Global food prices climbed in April to their highest level in almost 12 months and were driven up by the cost of meat and dairy items, according to the United Nations Food and Agriculture Organisation's Food Price Index issued on Thursday.
The increase spanned covered all the food commodities except cereals, whose prices fell for the fourth month in a row amid large export availability and expectations for record global output in the coming year, said FAO.
The Food Price Index, which tracks monthly changes in the international prices of commonly-traded food commodities, averaged 170 points in April, up 1.5 per cent from March while still 2.3 per cent below its level one year ago.
The FAO Cereal Price Index dipped 2.8 per cent, led by wheat and maize - for which the production outlooks are positive - while rice quotations were broadly stable, according to FAO.
By contrast, the FAO Dairy Price Index rose 5.2 per cent from March, its fourth consecutive monthly increase, amid robust global import demand combined with supply concerns linked to dry weather in Oceania.
The FAO Meat Price Index increased by 3.0 per cent, led by a sharp jump in international price quotations of pig meat due to a surge in import demand in Asia - primarily in China, where the rapid spread of African Swine Fever has triggered a sharp fall in domestic production.
Bovine, poultry and ovine meat prices all firmed from March, FAO said.
The FAO Vegetable Oil Index also rose, by 0.9 per cent. Palm oil quotations rebounded somewhat due to rising global demand and inventory drawdowns in the major exporting countries, while soy oil prices notched up due primarily to robust domestic demand in the United States from both the biodiesel and food sectors.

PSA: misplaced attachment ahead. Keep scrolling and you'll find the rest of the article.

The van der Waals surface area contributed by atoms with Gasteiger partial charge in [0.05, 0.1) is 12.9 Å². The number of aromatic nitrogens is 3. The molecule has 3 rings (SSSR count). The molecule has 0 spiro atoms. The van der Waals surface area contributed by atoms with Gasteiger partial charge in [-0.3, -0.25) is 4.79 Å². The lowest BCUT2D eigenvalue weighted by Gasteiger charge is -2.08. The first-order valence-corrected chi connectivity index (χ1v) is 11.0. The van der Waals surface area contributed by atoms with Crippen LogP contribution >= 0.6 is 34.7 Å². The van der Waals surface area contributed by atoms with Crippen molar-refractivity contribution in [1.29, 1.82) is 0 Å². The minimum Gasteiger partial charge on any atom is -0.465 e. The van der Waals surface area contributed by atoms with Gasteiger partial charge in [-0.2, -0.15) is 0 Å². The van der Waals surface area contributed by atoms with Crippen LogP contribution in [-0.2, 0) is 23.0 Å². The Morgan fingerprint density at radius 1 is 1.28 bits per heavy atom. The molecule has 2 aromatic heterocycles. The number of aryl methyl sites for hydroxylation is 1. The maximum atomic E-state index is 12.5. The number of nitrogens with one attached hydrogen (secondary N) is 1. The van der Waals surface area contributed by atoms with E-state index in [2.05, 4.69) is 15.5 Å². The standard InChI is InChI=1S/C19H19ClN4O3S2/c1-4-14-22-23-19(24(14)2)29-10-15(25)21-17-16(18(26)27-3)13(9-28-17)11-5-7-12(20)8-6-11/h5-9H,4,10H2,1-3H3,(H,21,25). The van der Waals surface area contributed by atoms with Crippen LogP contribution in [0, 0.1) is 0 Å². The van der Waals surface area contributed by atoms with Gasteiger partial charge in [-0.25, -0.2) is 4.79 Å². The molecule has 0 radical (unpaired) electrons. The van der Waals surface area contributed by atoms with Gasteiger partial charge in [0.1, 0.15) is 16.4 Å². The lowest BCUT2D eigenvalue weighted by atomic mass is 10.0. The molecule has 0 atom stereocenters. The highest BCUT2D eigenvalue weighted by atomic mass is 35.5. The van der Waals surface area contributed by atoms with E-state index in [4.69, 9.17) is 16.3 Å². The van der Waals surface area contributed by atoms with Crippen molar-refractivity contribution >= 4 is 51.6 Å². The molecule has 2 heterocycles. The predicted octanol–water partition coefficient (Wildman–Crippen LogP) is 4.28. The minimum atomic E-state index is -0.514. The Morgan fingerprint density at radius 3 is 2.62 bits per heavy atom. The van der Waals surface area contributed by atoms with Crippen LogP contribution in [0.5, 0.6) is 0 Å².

The FAO Sugar Price Index rose 0.8 per cent, an increase largely driven by firmer crude oil prices, as higher energy prices encourage the use of sugarcane in Brazil to produce ethanol for local sale, the FAO said.
Early indications point to world cereal output hitting a new record of 2,722 million tonnes in this year, a rebound of 2.7 per cent from the previous year, according to the new Cereal Supply and Demand Brief, also released on Thursday by FAO.
World cereal utilization is also expected to reach a new high, rising by 1.5 per cent in the coming year. Global food consumption of cereals is projected to rise by 1.1 per cent, with that of rice increasing even faster, while the demand for coarse grains for animal feed and industrial uses is expected to be even stronger, FAO said.
Based on those forecasts, world cereal stocks will dip slightly 847 million tonnes, resulting in a small drop in the global cereal stock-to-use ratio to 30.1 percent, the UN agency said.
"International prices are likely to remain under pressure against a backdrop of overall comfortable supply and demand balances for nearly all the cereals, with trade prospects appearing positive especially for wheat and rice," the FAO said.